That is really incredibly moving to think that the korbanos, which is the part where, let’s be honest that we almost all skip it, has taken on new meaning. The pasuk that jumped out at me as you were saying that is what is on top of the aron kodesh in Aish Kodesh which talks about the mizbeach where the korbans were brought, which is the verse that talks about the fire on top of the mizbeach and says the eish tukad al ha’mizbeach, you should kindle a fire on the mizbeach, lo tichbeh, it should never be extinguished. And that should be equally true for the memory, life, and legacy of Donny. Really, that should be kindled and continued throughout in all of the hearts of the Jewish people. Mirlana Morris, it was an absolute privilege to speak with you today. Thank you so very much.

After I finished recording with Mirlana, we stood outside my house for a little bit reflecting on the interview and the difficulty of giving presence to absence, and even being able to speak about this. It was with a great measure of courage that I feel like she was able to share her story and the way that she goes about reanimating, so to speak, Donny’s life and the values that he lived by is so incredibly moving that it really gives expression to these two aspects of loss that we began with, of perpetuating and remembering the memory and the values of what we lost within our lifetime and also leaving space to commemorate, so to speak, as a picture to remember that empty chair of what we still don’t have, the path of zeicher l’Mikdash, the memory of the Beis HaMikdash and each of our lives, so to speak.

Being that Beis HaMikdash and also zeicher l’churban to remember the loss and the tragedy of what we no longer have palpably in our lives. On that driveway as we spoke together, she shared with me another presentation that she gave as she was just beginning to share her story. It was to a group of women who were doing a challah bake in memory of Donny because the family has embraced really perpetuating the values and the inspiration and the way that Donny has touched so many lives. And she sent it to me afterwards and I listened to it a few days later and I found it so moving that I wanted to include it again as a testimony to what emunah through loss is. Emunah as many have pointed out is a tricky term to translate. It’s usually translated as faith. I remember hearing from the rabbi of my shul when I was growing up, he was talking about a family who had also lost a child far too early.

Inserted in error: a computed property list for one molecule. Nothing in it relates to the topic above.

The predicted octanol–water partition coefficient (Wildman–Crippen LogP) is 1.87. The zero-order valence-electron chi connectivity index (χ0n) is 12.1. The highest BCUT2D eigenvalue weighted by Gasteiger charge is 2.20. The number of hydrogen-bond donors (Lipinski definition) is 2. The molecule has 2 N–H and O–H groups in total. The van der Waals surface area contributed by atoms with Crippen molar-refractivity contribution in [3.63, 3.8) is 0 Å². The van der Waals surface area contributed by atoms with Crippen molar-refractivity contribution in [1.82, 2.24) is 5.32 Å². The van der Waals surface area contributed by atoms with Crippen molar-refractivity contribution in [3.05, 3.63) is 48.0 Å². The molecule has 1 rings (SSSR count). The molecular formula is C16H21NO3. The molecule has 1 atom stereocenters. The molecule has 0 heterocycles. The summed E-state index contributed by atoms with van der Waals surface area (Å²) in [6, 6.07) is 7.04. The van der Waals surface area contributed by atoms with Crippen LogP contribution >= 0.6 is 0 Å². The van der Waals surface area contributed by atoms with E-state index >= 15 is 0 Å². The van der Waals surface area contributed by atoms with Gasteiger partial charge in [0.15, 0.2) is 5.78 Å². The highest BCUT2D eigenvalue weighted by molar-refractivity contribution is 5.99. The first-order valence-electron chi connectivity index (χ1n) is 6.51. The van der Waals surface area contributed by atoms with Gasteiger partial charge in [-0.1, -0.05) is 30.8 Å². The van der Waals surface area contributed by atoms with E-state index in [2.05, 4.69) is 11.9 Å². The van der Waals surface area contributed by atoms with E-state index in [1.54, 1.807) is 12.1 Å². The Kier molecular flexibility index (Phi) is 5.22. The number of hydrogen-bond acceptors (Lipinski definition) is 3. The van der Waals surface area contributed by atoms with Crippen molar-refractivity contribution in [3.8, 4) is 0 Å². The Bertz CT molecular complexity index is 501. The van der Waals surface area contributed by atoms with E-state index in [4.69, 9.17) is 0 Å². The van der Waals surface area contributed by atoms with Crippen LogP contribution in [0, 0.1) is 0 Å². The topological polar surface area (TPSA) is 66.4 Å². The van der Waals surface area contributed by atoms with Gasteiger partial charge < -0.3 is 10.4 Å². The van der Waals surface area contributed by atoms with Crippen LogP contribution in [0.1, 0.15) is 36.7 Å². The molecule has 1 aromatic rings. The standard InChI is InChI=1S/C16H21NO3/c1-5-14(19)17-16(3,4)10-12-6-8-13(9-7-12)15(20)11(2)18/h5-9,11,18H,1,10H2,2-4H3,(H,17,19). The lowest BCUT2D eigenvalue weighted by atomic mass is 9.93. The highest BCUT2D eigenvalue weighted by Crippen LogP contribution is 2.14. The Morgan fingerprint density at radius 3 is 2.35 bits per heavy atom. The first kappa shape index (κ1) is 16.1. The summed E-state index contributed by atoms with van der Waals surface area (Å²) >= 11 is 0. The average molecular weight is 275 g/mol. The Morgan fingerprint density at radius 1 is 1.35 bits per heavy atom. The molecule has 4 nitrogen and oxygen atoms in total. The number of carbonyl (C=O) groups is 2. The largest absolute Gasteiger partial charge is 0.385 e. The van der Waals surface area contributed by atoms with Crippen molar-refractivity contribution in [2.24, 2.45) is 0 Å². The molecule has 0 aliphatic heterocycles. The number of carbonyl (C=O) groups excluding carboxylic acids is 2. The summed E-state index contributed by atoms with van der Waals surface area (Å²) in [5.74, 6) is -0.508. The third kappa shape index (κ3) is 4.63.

And as the changing demographics of the shul, most of their friends had stopped davening in the shul. They continued coming to the shul that I grew up in. In fact, they even donated, I believe, one of the aron kodeshes that was used, not in the main minyan, but I believe in the downstairs minyan. And I remember, or I at least remember someone telling me that the rabbi one time spoke about this particular family and what the word emunah means. And he said the word emunah doesn’t just mean faith, the word emunah means to be loyal, to be loyal to a certain set of values, to stay true to a certain set of values, even when palpably the inspiration for those values no longer exists. And he looked at this family and he said, “You are baalei emunah, you are remaining loyal.” It had a double meaning when he was talking about this family because they’ve remained loyal to shul after so many of their friends left, but in a larger sense, their emunah was a loyalty to the values that they had raised their children. Was the values that their son had represented. And it’s that loyalty that at least for me, as a listener to Mirlana really embodies an emunah of loyalty of staying true to the values that she saw and raised within her son and that Donny embodied throughout his lifetime.